Dan O’Brien as James

James is one of the few survivors of this plague that Astraea and Matthew met while travelling.After a tense misunderstanding during their first meeting, James and his wife, Callie, agree to give Astraea and Matthew food and shelter over the winter.

There Is Goodness In Our World

The first thing that struck me about this film was how ordinary life was for the characters despite the fact that they were technically living in a post-apocalyptic world. Their days were filled with going on food runs at the nearest grocery store, doing the occasional bit of hunting, keeping the fireplace burning, and finding ways to amuse themselves when those basic chores were finished. Their story happened during the winter, so their to-do lists were much shorter than they would be if the characters also needed to plant a garden or preserve food.

Honestly, I actually found the storytelling a little slow at times. It felt a lot like how real life unfolds. Most days are fairly ordinary and peaceful. Occasionally, someone might get into an accident, have an argument, or need medical treatment, but that is by the exception to the rule and it is always punctuated by other people doing everything they can to help.

This isn’t to say that the characters lived in perfect harmony all of the time. They had disagreements like any group of people living together are bound to do, but that was as far as the conflict went. Unlike violent shows like The Walking Dead, there were no roving bands of humans waiting to hurt the innocent folks they met on the road. The survivors were simply trying to stay alive through the winter.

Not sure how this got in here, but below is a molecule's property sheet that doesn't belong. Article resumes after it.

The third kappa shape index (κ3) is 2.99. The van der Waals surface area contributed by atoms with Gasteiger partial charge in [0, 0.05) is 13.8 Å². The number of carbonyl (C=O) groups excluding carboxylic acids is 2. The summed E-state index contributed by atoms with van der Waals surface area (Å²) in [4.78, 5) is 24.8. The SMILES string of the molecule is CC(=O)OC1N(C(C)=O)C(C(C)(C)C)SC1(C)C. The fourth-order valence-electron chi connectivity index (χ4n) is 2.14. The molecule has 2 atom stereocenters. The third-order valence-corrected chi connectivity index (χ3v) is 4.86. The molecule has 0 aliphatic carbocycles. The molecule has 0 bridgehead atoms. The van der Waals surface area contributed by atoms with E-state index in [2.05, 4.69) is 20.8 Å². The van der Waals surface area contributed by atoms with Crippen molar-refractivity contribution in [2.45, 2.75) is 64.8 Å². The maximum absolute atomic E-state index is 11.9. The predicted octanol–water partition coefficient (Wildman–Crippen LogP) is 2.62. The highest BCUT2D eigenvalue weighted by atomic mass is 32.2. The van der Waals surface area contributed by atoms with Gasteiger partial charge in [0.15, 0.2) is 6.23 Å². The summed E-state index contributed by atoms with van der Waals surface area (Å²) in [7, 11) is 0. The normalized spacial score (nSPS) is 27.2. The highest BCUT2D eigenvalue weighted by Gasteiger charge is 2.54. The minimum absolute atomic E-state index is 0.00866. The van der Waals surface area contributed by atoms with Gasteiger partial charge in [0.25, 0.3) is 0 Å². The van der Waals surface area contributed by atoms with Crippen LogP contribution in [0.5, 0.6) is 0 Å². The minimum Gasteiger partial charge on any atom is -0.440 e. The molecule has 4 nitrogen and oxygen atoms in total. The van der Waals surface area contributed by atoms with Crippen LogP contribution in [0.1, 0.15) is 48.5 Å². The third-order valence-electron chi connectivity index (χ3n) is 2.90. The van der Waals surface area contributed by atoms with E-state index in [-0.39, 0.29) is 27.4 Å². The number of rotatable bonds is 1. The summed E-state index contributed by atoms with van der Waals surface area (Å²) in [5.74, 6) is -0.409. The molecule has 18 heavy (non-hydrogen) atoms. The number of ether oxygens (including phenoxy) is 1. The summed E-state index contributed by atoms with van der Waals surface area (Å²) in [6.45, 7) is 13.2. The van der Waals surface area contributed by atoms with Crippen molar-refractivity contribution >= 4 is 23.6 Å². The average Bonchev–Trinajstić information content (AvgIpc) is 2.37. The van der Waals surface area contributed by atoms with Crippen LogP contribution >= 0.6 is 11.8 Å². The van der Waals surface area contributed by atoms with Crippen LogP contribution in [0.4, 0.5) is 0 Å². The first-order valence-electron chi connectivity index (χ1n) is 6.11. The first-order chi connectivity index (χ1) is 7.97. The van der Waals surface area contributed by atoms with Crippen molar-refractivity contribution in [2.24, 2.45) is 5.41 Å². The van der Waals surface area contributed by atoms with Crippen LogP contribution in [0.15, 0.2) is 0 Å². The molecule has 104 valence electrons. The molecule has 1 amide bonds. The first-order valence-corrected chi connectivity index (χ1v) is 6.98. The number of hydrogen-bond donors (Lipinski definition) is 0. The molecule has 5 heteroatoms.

Speaking of innocence, I was pleasantly surprised by how well all of the adults in Astraea’s life were able to protect her. She was seen as the child she was, and there was always someone around to make sure she had a nutritious meal to eat and a safe place to sleep. That isn’t common in this genre at all, and I found it refreshing. It wasn’t until I’d finished the scene that I looked up her name and realized that it is also the name of the Greek goddess of innocence. I’m sure the filmmakers did that on purpose. It was a wonderful reference that I’m glad I took the time to google.

Grief and Hope

All of the characters in this story lost people they loved in and shortly after the epidemic, so there were references to their deaths sprinkled in with the happier scenes. I appreciated the fact that the storytellers mixed these emotions together. There is hope after grief. You can miss someone who died recently or a long time ago and still find a reason to believe that tomorrow will be a brighter day.

In my quest to find hopeful science fiction, I keep circling back to stories that acknowledge the pain people experience during the course of a lifetime. There’s something immensely appealing to me about this sturdy kind of hope that thrives in difficult circumstances.

If you feel the same way, I highly recommend checking out this film.

 

Astraea is available on iTunes and Amazon Prime Video.

Don’t Make a Sound: A Review of A Quiet Place

Earlier this year, I blogged about my to-watch list of science fiction and fantasy films. Since then, I’ve been periodically reviewing certain films that I enjoyed and thought you all might like, too. Previous instalments in this series include Into the Forest, Annihilation, CocoWinchester, and The Little Stranger.

Content warning: death of a dog and death of a child. I will not be mentioning those portions of the story in my post today, and this will otherwise be a spoiler-free review.